Although we heavily rely on our vision, most of us know very little about how we see the world around us. Over time the human eye has evolved to become our second most complex organ. Even before we are born, we can differentiate between light and dark.
But humans are not the only animals with amazing eyes! From the highest point in space to the darkest depths of the ocean there are all kinds of weird and wonderful eyes that you may not have even thought of. We've put together an entertaining infographic that brings you 8 surprising facts about eyes.
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Tweetable Eye Facts
1. Due to lack of gravity in space, an astronaut cannot cry! Tweet This
In space there is no gravity. This means that if an astronaut feels sad, their tears cannot run down their face. Instead, they form a ball on the face, eventually separating from the eye and drifting around.
2. Your eye is the fastest muscle in your body. Tweet This
Have you ever heard the phrase "in the blink of an eye"? This saying originates from the fact that a blink lasts 100 - 150 milliseconds. Furthermore, the average person blinks between 15 - 20 times per minute.
3. Human eyes start to develop just two weeks after conception! Tweet This
Although a baby can tell the difference between light and dark inside their mother's womb, once born, they can only see a distance of between 8 and 12 inches.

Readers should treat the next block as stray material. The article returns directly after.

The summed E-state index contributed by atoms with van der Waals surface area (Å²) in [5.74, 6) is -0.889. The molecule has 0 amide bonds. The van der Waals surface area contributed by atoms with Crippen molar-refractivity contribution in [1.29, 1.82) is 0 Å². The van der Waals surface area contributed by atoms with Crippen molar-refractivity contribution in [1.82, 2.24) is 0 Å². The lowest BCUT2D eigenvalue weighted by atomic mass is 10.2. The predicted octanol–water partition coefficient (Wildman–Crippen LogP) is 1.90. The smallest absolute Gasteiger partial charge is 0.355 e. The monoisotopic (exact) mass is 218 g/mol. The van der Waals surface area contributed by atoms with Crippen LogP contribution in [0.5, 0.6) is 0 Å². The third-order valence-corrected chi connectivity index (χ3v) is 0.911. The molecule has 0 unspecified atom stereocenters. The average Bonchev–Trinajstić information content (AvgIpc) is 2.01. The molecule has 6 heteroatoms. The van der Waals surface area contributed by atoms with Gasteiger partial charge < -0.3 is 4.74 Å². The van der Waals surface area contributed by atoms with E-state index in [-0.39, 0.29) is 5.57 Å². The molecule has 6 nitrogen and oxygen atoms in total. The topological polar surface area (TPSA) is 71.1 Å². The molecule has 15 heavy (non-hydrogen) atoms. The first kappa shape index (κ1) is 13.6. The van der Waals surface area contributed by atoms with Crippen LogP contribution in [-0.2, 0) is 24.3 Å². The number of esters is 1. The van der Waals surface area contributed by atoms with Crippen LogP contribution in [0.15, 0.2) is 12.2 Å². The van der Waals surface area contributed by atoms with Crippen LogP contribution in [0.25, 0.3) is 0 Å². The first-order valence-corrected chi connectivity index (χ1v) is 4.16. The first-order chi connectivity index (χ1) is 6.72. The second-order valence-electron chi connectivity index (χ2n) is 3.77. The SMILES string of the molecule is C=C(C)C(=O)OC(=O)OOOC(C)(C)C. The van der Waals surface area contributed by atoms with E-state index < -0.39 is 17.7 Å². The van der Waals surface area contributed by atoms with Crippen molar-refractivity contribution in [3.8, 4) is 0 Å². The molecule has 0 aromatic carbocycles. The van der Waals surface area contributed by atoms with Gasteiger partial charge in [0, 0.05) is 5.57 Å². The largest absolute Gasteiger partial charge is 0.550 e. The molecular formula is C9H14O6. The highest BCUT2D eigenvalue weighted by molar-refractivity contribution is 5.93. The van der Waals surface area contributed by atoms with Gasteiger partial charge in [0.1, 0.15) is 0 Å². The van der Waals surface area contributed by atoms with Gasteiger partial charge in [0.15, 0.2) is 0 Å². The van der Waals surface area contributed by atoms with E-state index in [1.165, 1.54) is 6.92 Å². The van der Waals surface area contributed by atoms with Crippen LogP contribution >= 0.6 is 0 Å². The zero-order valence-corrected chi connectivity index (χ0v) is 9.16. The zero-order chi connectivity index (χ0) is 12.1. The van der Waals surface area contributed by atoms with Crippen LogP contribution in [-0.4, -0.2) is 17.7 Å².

4. An ostrich's eye is bigger than its brain. Tweet This
As the largest bird in the world, an ostrich’s eye is the same size as the whole body of the bee hummingbird (the smallest bird in the world), and 5x bigger than the human eye. Having large eyes helps the ostrich see in great detail so that it can avoid predators in the wild.
5. Goats have rectangular pupils to spot approaching predators Tweet This
Ostriches are not the only animals that need to steer clear of predators. Goats and other grazing animals have to keep a look out so that they are not hunted, which explains why goats have horizontal pupils. This creates a wider field of vision and increases depth perception so that they can anticipate oncoming trouble.
6. Dolphins can move each eye independently Tweet This
Although dolphins are unable to see in colour, they have excellent vision both in and out of the water. Having laterally placed eyes which act independently allows them to process two images at once; for example, when swimming on their side.
7. Goldfish have no eyelids, making them sensitive to bright light. Tweet This
Although goldfish cannot close their eyes, they can actually see more colours than humans. They can also be trained to respond to visual signals and often recognise the person that typically feeds them.
8. The largest eye on the planet belongs to the Colossal Squid Tweet This
The Colossal Squid is well equipped for life in the deep blue sea, with eyes as big as a human head, measuring around 27cm across. This is so that it can see and catch prey and stay away from predators.